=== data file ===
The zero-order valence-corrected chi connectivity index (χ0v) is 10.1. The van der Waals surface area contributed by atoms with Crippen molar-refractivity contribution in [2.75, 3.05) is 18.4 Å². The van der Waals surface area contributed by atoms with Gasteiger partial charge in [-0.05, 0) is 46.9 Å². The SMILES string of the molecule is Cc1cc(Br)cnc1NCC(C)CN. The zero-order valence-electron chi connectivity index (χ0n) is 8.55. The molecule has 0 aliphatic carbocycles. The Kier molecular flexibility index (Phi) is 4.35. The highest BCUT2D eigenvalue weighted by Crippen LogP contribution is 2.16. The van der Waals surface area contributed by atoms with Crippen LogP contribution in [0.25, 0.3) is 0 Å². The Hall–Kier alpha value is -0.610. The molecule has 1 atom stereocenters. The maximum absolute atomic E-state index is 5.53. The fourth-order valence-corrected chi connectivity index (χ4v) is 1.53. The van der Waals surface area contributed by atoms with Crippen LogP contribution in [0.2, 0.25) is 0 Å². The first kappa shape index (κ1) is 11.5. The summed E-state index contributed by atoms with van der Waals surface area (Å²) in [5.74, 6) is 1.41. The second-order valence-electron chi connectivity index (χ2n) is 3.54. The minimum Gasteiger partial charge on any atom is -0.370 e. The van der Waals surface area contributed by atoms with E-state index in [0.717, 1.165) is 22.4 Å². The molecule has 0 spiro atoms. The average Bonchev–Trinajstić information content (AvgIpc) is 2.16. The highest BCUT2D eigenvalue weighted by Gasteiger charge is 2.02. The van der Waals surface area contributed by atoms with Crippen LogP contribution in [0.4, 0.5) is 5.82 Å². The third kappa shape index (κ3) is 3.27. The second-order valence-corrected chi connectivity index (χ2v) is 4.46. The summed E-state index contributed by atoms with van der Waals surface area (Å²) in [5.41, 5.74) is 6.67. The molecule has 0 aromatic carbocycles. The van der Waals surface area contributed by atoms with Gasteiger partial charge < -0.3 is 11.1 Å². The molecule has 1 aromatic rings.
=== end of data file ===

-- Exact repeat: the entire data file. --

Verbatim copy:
The zero-order valence-corrected chi connectivity index (χ0v) is 10.1. The van der Waals surface area contributed by atoms with Crippen molar-refractivity contribution in [2.75, 3.05) is 18.4 Å². The van der Waals surface area contributed by atoms with Gasteiger partial charge in [-0.05, 0) is 46.9 Å². The SMILES string of the molecule is Cc1cc(Br)cnc1NCC(C)CN. The zero-order valence-electron chi connectivity index (χ0n) is 8.55. The molecule has 0 aliphatic carbocycles. The Kier molecular flexibility index (Phi) is 4.35. The highest BCUT2D eigenvalue weighted by Crippen LogP contribution is 2.16. The van der Waals surface area contributed by atoms with Crippen LogP contribution in [0.25, 0.3) is 0 Å². The Hall–Kier alpha value is -0.610. The molecule has 1 atom stereocenters. The maximum absolute atomic E-state index is 5.53. The fourth-order valence-corrected chi connectivity index (χ4v) is 1.53. The van der Waals surface area contributed by atoms with Crippen LogP contribution in [0.2, 0.25) is 0 Å². The first kappa shape index (κ1) is 11.5. The summed E-state index contributed by atoms with van der Waals surface area (Å²) in [5.74, 6) is 1.41. The second-order valence-electron chi connectivity index (χ2n) is 3.54. The minimum Gasteiger partial charge on any atom is -0.370 e. The van der Waals surface area contributed by atoms with E-state index in [0.717, 1.165) is 22.4 Å². The molecule has 0 spiro atoms. The average Bonchev–Trinajstić information content (AvgIpc) is 2.16. The highest BCUT2D eigenvalue weighted by Gasteiger charge is 2.02. The van der Waals surface area contributed by atoms with Crippen LogP contribution in [0.4, 0.5) is 5.82 Å². The third kappa shape index (κ3) is 3.27. The second-order valence-corrected chi connectivity index (χ2v) is 4.46. The summed E-state index contributed by atoms with van der Waals surface area (Å²) in [5.41, 5.74) is 6.67. The molecule has 0 aromatic carbocycles. The van der Waals surface area contributed by atoms with Gasteiger partial charge < -0.3 is 11.1 Å². The molecule has 1 aromatic rings.